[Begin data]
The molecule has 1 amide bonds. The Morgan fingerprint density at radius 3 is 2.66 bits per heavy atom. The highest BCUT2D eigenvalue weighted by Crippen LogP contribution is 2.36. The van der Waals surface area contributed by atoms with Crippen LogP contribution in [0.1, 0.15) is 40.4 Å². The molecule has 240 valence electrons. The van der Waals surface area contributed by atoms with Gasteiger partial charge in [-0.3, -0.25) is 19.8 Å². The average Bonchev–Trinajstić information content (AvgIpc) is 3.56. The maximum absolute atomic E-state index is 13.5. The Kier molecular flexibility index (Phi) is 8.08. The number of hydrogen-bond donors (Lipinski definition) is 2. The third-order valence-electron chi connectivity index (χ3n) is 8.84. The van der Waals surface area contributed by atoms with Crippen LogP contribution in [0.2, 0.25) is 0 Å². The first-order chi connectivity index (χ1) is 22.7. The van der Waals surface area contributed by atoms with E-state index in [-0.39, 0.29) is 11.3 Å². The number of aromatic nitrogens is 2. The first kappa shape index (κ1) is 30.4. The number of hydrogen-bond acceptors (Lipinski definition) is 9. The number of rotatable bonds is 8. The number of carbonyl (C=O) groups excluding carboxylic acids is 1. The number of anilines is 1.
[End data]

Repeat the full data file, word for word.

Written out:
The molecule has 1 amide bonds. The Morgan fingerprint density at radius 3 is 2.66 bits per heavy atom. The highest BCUT2D eigenvalue weighted by Crippen LogP contribution is 2.36. The van der Waals surface area contributed by atoms with Crippen LogP contribution in [0.1, 0.15) is 40.4 Å². The molecule has 240 valence electrons. The van der Waals surface area contributed by atoms with Gasteiger partial charge in [-0.3, -0.25) is 19.8 Å². The average Bonchev–Trinajstić information content (AvgIpc) is 3.56. The maximum absolute atomic E-state index is 13.5. The Kier molecular flexibility index (Phi) is 8.08. The number of hydrogen-bond donors (Lipinski definition) is 2. The third-order valence-electron chi connectivity index (χ3n) is 8.84. The van der Waals surface area contributed by atoms with Crippen LogP contribution in [0.2, 0.25) is 0 Å². The first-order chi connectivity index (χ1) is 22.7. The van der Waals surface area contributed by atoms with E-state index in [-0.39, 0.29) is 11.3 Å². The number of aromatic nitrogens is 2. The first kappa shape index (κ1) is 30.4. The number of hydrogen-bond acceptors (Lipinski definition) is 9. The number of rotatable bonds is 8. The number of carbonyl (C=O) groups excluding carboxylic acids is 1. The number of anilines is 1.